Why a Data Market?

Nov 22, 2017

Why a Data Market?

We are all very aware for the promise of big data. Companies, organizations, governments, and individuals can all make smarter decisions faster. The big data revolution promises to make us all smarter and more productive. However, 90% of data still remains inaccessible.

Why? I think the answer to this question largely has to do with incentives.

So called big data is distributed across millions of entities and individuals. However, very few of these players get an economic gain from their data. More savvy companies are able to leverage their data to increase sales and become more efficient. Researchers at Harvard Business School estimated that data driven companies were 5% more productive and 6% more profitable on average than their competitors1. Still few players have developed highly profitable business models based largely on utilizing their data. For Alphabet’s Google and Facebook, big data isn’t just a means for improving business, it is the business. It makes complete sense for these players to be very focused on organizing and utilizing their data, however all of these incentivized players still own less than 10% of data. 

The other 90% of data owned out there is owned by players that have much less economic incentive to utilize their data. Because there is not much incentive for these players to do anything with their data, much it remains unstructured and often completely ignored.

The Trouble with Acquiring Data Today

Google, Facebook, and other companies’ data acquisition business model has been about collecting as much data as possible by essentially bartering for it (e.g. you give Google your every desire, they give you great search results). This business model is effective for obtaining consumer data, however it breaks down when both sides lack something to barter (or can easily find a bartering partner). Data that is highly unique and/or valuable can often be difficult to barter. Thus, a big reason 90% of data is still unstructured and inaccessible is that it cannot be easily bartered.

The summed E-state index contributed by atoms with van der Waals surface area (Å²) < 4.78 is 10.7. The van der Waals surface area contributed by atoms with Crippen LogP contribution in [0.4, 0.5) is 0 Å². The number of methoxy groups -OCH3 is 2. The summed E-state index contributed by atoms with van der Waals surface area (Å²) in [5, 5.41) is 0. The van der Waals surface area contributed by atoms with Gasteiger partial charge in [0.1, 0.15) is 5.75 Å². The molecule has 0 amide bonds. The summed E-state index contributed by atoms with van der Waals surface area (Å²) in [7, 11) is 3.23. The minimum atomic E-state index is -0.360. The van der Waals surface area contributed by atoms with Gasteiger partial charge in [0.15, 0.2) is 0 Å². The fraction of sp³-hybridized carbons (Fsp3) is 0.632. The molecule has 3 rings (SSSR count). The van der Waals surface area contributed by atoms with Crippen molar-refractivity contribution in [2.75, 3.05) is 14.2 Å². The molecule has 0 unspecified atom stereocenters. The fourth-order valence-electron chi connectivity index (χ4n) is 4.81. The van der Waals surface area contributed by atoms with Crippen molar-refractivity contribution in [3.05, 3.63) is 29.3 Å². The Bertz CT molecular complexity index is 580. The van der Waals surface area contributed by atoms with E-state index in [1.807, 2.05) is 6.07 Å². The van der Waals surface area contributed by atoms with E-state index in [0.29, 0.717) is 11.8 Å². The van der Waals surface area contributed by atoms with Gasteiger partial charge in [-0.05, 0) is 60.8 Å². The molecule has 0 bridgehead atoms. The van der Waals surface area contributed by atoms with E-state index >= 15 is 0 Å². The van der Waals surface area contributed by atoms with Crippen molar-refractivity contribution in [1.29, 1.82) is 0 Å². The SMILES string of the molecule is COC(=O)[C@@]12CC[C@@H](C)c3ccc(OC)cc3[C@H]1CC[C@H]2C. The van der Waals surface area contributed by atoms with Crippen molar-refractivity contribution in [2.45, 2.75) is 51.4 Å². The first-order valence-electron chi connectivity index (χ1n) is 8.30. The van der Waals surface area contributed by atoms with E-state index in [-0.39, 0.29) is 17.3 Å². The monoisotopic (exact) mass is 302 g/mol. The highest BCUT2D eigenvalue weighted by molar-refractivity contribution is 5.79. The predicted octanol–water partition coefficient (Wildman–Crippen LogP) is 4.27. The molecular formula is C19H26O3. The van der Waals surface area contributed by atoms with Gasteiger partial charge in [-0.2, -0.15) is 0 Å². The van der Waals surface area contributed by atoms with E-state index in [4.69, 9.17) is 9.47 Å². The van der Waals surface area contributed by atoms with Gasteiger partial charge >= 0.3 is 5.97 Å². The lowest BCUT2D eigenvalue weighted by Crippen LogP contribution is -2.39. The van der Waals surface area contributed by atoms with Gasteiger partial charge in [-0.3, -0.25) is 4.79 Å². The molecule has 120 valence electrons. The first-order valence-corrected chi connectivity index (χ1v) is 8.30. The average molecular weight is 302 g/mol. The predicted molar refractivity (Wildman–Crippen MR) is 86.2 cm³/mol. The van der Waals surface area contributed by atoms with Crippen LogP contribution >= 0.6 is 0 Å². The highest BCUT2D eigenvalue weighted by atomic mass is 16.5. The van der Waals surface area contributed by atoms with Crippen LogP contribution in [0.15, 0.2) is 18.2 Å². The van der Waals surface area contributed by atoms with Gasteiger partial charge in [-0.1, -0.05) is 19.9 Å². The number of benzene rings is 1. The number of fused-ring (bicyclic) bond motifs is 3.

So why don't the well funded, led, and highly motivated players go out and try to acquire this data? Mainly because its really, really difficult. First, the data is distributed across millions of mostly private entities and individuals. How do you identify much less contact all of these players?

Next, how do you identify what data you want since a lot of this data will have limited value? Because much of this data has limited value to its current owners, it is going to be largely unstructured and in multiple file formats. If the current owners don't know what they have, how would outside parties be able to determine it?

Finally, if you figure out how to efficiently tackle theses problems, how do you actually transact the data? Determining a fair price would require negotiating, which requires time, which is costly. Oh, and how do you handle privacy concerns across countries and U.S. states?

The reason over 90% of data remains underutilized (if not completely ignored) is due to some simple math: the costs of acquiring this data are greater than the value of the data.

The Need for a Data Market

There’s two basic ways we can change this calculus. The first is to increase the value of data and the second is to reduce the search and transaction costs associated with acquiring data.

The simplest way to increase data value while reducing data acquisition costs is creating a data market. A data market:

  1. Increases the value of data by providing a efficient way to market and sell data. A single data market draws more data buyers means more data demand.
  2. Decreases search costs by providing buyers a single, uniform presentation of data available for sale.
  3. Transaction costs are reduced by providing effective governance of data transactions.

Across history, the exchange of any commodity progresses from bartered exchange to market exchange as demand for the commodity increases. The Economist recently called data “the most valuable resource.” We think it’s high time for a data market.

Data & Sons

We created Data & Sons to provide the economic incentive necessary to free up, organize, and exchange a great deal of the world’s data. Freeing up all of this data will increase the speed of new knowledge development and create new revenue streams for millions. The Data & Sons’ data set exchange solves most of the problems surrounding data exchange:

  1. A single market place for data sellers and buyers to meet and exchange data of all kinds.
  2. Buyer demand creates incentive for potential data sellers to organize and sell their data.
  3. Our easy to use data set upload process gets all data in a uniform format (csv) making it easy to exchange and aggregate.
  4. We review all data set before posting on Data & Sons to ensure the data complies with our Personal Privacy Policy limiting exchange of personal information.
  5. We safe guard all transactions on Data & Sons limiting the sale of fraudulent data sets.

We hope you agree and choose Data & Sons. A smooth, secure, and just plain smart way to exchange data.


Sean Lux, Ph.D.

CEO & Co-Founder

Data & Sons





1Big Data: The Management Revolution

Andrew McAfee & Erik Brynjolfsson

Harvard Business Review (Oct, 2012)